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+ - After 911 Cockpits Are Harder to Invade But Easier to Lock up

Submitted by (3830033) writes "Jad Mouawad And Christopher Drew write in the NYT that although airplane cockpits are supposed to be the last line of defense from outside aggressors, airlines have fewer options if the threat comes from within as it appears that the co-pilot of the German jet crashed Tuesday took advantage of one of the major safety protocols instituted after the September 11, 2001, attacks that turned cockpits into fortresses. “It is shocking to me that there was not a second person present in the cockpit,” says Mark Rosenker, a former chairman of the National Transportation Safety Board. Access to the cockpit is strictly regulated in the United States. Passengers are not allowed to congregate near the cockpit door, and whenever the door is open, no one is allowed in the forward bathroom and flight attendants usually block aisle access, sometimes using a food cart. The crash, which killed all 150 people aboard the Germanwings Airbus A320, highlights a major difference between European and American flight deck procedures. The Federal Aviation Administration mandates that a flight attendant must sit in the cockpit when either pilot steps into the passenger area; European regulations do not have a similar two-person rule.

The Germanwings accident also points to potential shortcomings in how pilots are screened for mental problems, a recurring concern for an industry that demands focus and discipline in an increasingly technical job, often in stressful situations. In 2012, a well-regarded pilot with JetBlue, one of the airline’s earliest employees, was physically restrained by passengers on a flight from New York to Las Vegas after displaying erratic behavior. In that case, the co-pilot locked the pilot out of the cabin and made an emergency landing in Amarillo, Tex. “Aircraft-assisted pilot suicides,” as the Federal Aviation Administration calls them, are rare. They include the November 2013 crash of a Mozambique Airlines plane bound for Luanda, Angola, which bears an eerie resemblance to the Germanwings plane’s demise. When the flight’s co-pilot left to use the lavatory, the captain locked him out of the cockpit and manually steered the aircraft earthward. The crash of Egypt Airlines Flight 990 off Nantucket, Mass., in 1999, which killed all 217 people on board, was also caused by deliberate action, a National Transportation Safety Board investigation concluded. Experts on suicide say that the psychology of those who combine suicide with mass murder may differ in significant ways from those who limit themselves to taking their own lives. “This is not so different in some ways from someone who walks into a school and kills a bunch of people, and then kills themselves,” says Michelle Cornette adding that it was entirely possible that someone who was suicidal could pass psychological exams and receive a clean bill of health. “People know what’s going to raise a red flag.""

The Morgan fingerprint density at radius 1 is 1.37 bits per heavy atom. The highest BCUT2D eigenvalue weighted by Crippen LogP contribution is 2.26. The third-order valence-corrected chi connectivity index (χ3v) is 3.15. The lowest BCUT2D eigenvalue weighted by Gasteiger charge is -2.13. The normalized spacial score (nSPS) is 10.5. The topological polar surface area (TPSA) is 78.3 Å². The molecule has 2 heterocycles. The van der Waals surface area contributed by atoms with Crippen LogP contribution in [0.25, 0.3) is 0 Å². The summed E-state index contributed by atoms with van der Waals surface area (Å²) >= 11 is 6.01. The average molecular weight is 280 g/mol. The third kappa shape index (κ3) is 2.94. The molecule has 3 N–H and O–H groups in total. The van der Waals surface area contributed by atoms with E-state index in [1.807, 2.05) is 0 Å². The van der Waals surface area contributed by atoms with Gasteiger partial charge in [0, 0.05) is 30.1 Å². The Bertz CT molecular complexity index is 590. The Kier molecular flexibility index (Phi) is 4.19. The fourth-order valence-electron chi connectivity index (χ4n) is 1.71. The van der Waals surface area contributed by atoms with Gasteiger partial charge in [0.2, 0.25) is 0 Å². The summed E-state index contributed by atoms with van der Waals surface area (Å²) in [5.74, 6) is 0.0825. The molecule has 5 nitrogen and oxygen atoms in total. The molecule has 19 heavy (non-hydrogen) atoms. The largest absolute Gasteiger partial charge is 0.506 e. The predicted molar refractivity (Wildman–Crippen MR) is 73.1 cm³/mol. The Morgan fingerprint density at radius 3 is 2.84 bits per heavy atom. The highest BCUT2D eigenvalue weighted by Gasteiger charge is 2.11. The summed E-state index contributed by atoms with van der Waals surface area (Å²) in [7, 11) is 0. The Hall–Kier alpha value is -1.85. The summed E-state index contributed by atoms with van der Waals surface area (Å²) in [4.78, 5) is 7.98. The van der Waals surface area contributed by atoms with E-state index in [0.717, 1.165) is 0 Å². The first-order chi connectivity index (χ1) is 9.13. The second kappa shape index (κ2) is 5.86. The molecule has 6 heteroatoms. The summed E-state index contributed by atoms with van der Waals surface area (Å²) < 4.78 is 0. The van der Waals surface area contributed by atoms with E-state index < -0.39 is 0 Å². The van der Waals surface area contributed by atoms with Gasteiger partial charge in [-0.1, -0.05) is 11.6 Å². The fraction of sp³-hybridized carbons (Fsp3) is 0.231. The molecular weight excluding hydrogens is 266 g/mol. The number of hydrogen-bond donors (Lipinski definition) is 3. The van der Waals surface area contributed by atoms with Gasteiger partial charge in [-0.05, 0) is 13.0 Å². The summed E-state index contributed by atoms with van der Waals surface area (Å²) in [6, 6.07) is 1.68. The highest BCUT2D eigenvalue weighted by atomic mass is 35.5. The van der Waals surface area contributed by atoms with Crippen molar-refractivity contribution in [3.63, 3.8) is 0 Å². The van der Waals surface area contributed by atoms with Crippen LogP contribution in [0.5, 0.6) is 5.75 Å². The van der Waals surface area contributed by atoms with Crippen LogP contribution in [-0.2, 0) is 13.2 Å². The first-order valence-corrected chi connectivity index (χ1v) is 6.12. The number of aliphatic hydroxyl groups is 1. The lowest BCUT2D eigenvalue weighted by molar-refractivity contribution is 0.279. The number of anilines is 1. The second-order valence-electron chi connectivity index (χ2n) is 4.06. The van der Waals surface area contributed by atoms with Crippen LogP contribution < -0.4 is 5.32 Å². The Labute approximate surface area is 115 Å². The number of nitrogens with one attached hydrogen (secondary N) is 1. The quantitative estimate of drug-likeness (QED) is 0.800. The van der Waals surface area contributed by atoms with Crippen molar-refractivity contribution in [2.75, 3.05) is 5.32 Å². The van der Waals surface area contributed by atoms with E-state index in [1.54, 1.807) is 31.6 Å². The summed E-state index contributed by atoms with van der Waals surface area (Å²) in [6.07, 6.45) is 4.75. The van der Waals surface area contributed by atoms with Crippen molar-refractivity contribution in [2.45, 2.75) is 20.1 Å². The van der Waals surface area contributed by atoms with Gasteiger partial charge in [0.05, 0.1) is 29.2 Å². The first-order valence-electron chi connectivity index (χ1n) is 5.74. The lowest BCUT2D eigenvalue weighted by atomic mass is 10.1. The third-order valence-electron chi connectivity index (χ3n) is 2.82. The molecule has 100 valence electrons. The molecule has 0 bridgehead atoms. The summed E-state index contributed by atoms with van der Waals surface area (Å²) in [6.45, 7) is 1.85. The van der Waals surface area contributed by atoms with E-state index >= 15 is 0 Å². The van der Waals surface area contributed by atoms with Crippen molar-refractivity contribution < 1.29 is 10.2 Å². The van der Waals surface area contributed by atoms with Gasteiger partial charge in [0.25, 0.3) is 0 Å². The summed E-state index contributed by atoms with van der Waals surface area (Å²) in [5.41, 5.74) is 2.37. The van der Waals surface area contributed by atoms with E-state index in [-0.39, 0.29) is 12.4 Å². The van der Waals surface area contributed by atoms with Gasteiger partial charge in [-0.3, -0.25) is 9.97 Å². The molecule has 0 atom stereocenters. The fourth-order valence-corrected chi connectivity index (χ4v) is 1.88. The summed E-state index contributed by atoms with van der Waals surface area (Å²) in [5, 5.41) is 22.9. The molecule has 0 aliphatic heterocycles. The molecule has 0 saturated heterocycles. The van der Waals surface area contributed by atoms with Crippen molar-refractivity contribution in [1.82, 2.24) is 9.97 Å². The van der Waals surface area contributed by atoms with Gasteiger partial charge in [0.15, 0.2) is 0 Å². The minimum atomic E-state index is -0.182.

Comment: More reasons to worry (Score 1) 35

by hcs_$reboot (#49353355) Attached to: Big Vulnerability In Hotel Wi-Fi Router Puts Guests At Risk
How many smaller hotels, shop and other wifi APs bothered to change the default admin password? A lot did not. So, you may need a user password initially (as a customer), but then the setup page is usually at http://router/ where the router model and version are commonly displayed. A quick search on the Internet and you may try the default root/admin password which is quite likely to work. Then you may inject your own DNS servers, and voilà.
Not mentioning how you can also (even more) easily impersonate any of the no-password SSID that people know well (the phone/mac/pc will choose the highest Db one when both are available), and again redefine some DNS entries, add some filtering etc...
So this hotels security hole is maybe important - but the whole wifi/routers security concept is pretty much flawed in the first place (due to people negligence and incompetence, to routers manufacturers who want to provide an "easy setup" router, to other many entities keen on providing a free wifi access with no security at all etc...).

Comment: Re:people are going to be saying (Score 1) 706

by hcs_$reboot (#49353211) Attached to: Germanwings Plane Crash Was No Accident

How is this modded insightful?

Because you have visual impairment. 1) the post is not modded at all insightful 2) it says "one of the first"... and referring to the lengthy design - way before its release - of the A320 family (wikipedia), it was decided early in the process to think of removing one position in the cockpit: 3-1 = 2.

Comment: Re:Where was the flight attendant? (Score 1) 706

by hcs_$reboot (#49351093) Attached to: Germanwings Plane Crash Was No Accident

Fast forward a few years. Cabin attendant takes the crash axe from behind the copilot's seat and kills him with it.

Yes but what is the likeness of that? Two people including the cabin attendant having no clue about the commands - vs - one person secured alone in the cockpit. I'd say the latter is more likely to act erratically.

Saliva causes cancer, but only if swallowed in small amounts over a long period of time. -- George Carlin